Over that span, according to Cleaning the Glass, they rank eighth in rim frequency (down from first beforehand), 14th in free-throw attempt rate (down from third), 18th in offensive rebound rate (down from eighth), and 19th in points added via transition plays (down from ninth). For the season, they have the league's 12th-highest mid-range frequency but rank 21st in mid-range field-goal percentage. New Orleans has maintained its top-10 defense (Williamson is a vastly improved defender, but he wasn't a major driver of the team's success on that end), and it hasn't mattered because of how badly the offense has fallen off.

The Pelicans have shown they can be better than this, even without Williamson. They had a strong finish to last season after a catastrophic start, finding their footing after Ingram returned from an early injury and especially after acquiring McCollum and Larry Nance at the trade deadline. Following those deadline acquisitions, they posted the league's eighth-best offensive rating (117.2), despite Ingram also missing a chunk of those games. They scraped into the West's top 10, won two straight play-in games, and gave the top-seeded, 64-win Suns (albeit without Devin Booker) a spirited six-game fight in the first round.

They haven't really been able to recapture any of that Zion-less magic this year. After outscoring opponents by 5.3 points per 100 possessions with Ingram and McCollum on the floor together last season, they've been outscored by 10.8 points per 100 this season when the two play without Williamson, according to PBP Stats. Meanwhile, the trio of Williamson, Ingram, and McCollum has shared the court for just 172 minutes across 10 games.

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The optimistic point of view is that the Pelicans registered a plus-16.5 net rating in those minutes, with elite marks on both ends. New Orleans' schedule, which has been one of the toughest in the league since the start of the new year, softens considerably the rest of the way, and if Williamson can make it back relatively soon, the team will still have a decent chance to make a run at a top-six seed and a surefire playoff spot. In the condensed West standings, the Pelicans are still miraculously just two games out.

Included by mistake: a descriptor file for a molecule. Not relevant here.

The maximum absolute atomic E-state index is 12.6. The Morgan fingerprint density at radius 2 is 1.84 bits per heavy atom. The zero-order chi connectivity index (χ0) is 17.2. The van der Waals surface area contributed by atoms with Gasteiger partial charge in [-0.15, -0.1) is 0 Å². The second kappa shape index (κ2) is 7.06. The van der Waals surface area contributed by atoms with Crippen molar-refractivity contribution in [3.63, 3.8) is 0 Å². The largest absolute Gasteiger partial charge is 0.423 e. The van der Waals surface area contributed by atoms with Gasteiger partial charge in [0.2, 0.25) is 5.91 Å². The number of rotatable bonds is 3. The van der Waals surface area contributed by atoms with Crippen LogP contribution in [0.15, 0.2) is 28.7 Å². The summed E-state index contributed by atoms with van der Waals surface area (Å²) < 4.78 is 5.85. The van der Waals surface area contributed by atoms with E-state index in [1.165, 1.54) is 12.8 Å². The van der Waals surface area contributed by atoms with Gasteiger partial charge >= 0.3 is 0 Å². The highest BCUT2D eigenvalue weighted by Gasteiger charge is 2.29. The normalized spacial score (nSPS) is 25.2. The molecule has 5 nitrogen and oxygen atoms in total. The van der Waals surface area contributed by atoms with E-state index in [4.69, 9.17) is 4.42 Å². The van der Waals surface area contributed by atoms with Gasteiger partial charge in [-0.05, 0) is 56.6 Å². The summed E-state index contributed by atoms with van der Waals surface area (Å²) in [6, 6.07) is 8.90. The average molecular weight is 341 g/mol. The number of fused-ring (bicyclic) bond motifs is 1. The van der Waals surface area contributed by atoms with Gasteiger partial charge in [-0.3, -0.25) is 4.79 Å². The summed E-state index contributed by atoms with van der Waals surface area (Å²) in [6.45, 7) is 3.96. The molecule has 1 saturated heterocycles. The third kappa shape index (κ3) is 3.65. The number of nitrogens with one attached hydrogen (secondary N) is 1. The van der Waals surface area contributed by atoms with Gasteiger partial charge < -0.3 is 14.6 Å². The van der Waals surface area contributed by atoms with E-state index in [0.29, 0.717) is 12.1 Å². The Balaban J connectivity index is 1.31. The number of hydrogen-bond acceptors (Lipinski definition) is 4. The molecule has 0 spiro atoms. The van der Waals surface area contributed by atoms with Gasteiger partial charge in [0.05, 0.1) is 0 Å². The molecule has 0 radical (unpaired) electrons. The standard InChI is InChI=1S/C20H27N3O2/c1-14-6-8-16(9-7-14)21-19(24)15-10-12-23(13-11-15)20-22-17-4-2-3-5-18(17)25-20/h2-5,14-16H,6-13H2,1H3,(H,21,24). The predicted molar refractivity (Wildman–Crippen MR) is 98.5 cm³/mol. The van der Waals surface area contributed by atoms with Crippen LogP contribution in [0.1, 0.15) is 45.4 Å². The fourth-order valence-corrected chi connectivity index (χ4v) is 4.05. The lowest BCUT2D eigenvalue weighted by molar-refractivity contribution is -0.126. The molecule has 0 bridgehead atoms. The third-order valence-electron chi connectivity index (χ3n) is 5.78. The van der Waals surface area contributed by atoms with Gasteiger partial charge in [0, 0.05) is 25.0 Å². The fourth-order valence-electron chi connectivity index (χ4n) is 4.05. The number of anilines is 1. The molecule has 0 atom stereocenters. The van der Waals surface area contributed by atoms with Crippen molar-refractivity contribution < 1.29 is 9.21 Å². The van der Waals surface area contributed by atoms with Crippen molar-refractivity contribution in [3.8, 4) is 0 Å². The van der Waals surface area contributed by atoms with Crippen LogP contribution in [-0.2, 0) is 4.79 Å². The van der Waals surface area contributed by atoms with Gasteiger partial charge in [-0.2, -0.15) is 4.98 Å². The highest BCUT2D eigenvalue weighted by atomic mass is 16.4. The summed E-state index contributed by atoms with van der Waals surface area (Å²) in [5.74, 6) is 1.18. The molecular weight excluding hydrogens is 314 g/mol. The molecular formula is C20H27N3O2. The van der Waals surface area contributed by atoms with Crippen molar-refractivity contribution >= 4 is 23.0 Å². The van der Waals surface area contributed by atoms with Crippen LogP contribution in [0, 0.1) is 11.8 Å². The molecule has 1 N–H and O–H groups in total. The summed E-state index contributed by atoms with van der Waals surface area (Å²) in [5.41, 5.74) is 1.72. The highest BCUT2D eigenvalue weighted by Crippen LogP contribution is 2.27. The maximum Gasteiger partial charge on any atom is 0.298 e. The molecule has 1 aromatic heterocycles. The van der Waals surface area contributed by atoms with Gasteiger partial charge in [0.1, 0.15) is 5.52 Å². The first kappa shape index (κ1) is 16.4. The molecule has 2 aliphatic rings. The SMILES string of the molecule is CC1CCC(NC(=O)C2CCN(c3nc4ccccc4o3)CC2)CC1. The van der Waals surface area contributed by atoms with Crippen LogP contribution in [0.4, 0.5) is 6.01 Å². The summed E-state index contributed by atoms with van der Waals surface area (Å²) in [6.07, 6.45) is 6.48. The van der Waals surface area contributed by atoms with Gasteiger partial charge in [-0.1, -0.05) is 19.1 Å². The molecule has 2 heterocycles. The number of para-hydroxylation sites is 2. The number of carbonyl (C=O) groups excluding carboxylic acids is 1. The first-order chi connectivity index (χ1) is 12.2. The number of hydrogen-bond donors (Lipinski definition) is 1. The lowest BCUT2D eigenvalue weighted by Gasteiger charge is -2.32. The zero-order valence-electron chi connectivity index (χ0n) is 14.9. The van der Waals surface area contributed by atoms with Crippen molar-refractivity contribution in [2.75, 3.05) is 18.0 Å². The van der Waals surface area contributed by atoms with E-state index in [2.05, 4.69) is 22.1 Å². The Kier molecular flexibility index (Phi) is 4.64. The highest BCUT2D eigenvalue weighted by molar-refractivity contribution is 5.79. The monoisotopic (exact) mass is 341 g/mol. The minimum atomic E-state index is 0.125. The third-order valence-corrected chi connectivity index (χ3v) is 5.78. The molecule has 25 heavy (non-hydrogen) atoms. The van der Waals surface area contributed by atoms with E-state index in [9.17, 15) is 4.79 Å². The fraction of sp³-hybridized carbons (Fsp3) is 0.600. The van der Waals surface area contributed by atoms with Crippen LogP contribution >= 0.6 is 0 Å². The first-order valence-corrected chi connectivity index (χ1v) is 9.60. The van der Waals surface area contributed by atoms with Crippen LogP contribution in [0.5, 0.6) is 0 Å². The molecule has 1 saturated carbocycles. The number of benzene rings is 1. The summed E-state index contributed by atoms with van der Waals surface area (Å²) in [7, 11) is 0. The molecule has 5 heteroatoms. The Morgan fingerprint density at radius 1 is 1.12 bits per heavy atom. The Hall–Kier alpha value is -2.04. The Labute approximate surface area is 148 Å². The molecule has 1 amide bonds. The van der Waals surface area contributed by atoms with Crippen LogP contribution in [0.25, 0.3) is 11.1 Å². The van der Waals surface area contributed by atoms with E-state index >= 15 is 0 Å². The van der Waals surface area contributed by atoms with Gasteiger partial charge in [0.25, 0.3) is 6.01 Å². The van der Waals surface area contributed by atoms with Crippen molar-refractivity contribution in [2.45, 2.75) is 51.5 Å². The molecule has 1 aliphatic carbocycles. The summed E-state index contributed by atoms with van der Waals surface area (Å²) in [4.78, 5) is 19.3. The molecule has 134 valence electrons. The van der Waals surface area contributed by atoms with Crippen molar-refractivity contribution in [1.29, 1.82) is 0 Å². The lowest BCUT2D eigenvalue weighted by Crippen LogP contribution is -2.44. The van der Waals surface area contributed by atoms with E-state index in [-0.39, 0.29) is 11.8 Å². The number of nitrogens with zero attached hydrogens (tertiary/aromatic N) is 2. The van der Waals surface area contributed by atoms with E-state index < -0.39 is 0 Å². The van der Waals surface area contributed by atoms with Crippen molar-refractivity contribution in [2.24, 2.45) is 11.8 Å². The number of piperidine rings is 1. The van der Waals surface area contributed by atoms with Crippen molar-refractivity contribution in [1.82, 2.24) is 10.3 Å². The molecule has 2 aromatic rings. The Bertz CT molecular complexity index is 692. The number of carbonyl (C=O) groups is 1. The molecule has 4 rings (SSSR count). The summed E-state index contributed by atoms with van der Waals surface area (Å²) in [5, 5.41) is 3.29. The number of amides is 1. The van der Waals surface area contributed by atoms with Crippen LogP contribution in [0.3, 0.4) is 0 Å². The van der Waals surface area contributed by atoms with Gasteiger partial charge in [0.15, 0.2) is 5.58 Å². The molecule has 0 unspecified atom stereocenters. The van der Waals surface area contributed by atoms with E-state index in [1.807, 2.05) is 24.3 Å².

The instinct to want to believe in this team is understandable. At full strength, the Pelicans are thrilling to watch and boast one of the deepest rosters in the league, with a pair of excellent complementary shot-creators and a dynamic cast of young role players surrounding a wholly unique superstar.

Ingram and McCollum, for all their flaws, are tremendous secondary and tertiary options. Jonas Valanciunas can still mash anyone underneath the basket. Trey Murphy is 6-foot-9 with elite movement shooting and 30-foot range, and he's complemented that standout skill by becoming a great closeout attacker. Herb Jones is an octopus-armed stopper who's honed his cutting instincts to offset his shooting limitations. Jose Alvarado is an all-world super-pest with a nose for the paint. Naji Marshall is a savvy two-way wing who can do a little bit of everything. Nance's switchability at the center position has been vital to the much-improved defense. Dyson Daniels has flashed incredible defensive and playmaking feel as a first-year, 6-foot-8 point guard. Almost all of those guys still have plenty of room to grow.

But without Williamson to stir the drink, the ingredients haven't amounted to anything flavorful, and it's getting harder to believe he's ever going to be available for long enough to bring everything together. This is the third time in his first four seasons that he's missed significant time with a lower-body injury after sitting out all but 24 games as a rookie due to a torn meniscus and being sidelined for all of last season due to a foot fracture.

And the downside doesn't stop at games missed. Because each injury has effectively taken him off his feet for extended stretches, Williamson hasn't been able to maintain his conditioning while sidelined and has needed a lot of time upon returning to ramp up and get back into game shape. It's not like Ingram's been a paragon of health, either. He's missed an average of 23 games a season since his sophomore campaign, including 62 total over the last two years.

As a result, the Pelicans are perpetually in limbo - always on the precipice of a breakthrough, never quite complete, but always close enough to tease you with the possibility. We've spent most of Williamson's young career waiting and hoping for them to fully coalesce. It's starting to feel like a fool's hope.